Any person who’s been stuck in an elevator knows how important it is to communicate with emergency services and make sure help is on the way. While two-way communication systems have been required in passenger elevators for quite some time, that system usually consisted of a phone connection through a speaker within the elevator car. While this may work for most people, those who are hearing impaired, or who may have a speech impairment, were not able to communicate with the emergency responder on the other end.
In 2018, the International Building Code (IBC) introduced language that requires passenger elevators to provide for two-way communication systems for individuals with varying degrees of hearing loss or speech impairment. This mandates the communication system provide the individual in the elevator live interaction with emergency services using a text and video-based system.
The 2021 version of the IBC went on to further clarify that the communication system must provide both a text mode and an audible mode that allows the individual in the elevator to select their preferred method of communication. For example, for someone who may have severe hearing loss, the ability to communicate via text mode may work better than attempting to communicate orally. The use of a keyboard provided with the elevator car would allow for those who choose to communicate via text mode. The 2021 IBC also clarified that the system must be operational during all times the elevator is operational.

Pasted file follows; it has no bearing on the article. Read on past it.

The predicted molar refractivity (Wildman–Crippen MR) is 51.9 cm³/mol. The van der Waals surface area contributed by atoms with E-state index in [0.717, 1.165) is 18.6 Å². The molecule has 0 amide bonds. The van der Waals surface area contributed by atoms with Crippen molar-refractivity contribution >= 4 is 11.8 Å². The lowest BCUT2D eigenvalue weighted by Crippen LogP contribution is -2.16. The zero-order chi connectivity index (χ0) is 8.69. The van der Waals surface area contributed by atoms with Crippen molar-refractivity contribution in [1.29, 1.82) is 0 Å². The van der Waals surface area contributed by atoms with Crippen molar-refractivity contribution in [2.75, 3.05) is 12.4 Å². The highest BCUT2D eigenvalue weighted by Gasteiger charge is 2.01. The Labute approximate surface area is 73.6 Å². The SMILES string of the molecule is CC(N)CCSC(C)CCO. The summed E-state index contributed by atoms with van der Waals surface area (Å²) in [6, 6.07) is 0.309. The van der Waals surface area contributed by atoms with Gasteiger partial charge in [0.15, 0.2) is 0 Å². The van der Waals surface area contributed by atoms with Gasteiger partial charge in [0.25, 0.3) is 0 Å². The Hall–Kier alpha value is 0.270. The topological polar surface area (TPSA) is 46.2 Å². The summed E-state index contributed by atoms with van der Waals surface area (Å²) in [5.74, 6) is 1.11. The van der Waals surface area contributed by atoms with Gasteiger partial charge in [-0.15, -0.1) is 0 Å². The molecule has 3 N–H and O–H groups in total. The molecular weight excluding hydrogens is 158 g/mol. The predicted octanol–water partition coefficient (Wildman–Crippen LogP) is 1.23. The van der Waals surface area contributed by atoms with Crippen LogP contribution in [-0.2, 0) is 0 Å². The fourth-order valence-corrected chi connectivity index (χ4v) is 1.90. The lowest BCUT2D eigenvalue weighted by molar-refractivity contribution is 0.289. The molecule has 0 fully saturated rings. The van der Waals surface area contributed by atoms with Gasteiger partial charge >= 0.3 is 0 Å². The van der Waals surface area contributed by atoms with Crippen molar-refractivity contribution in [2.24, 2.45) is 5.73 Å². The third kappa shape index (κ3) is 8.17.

Learn more about these code changes from BRR’s Director of Code Services, Eirene Knott, as she explains further in our latest Code Update video.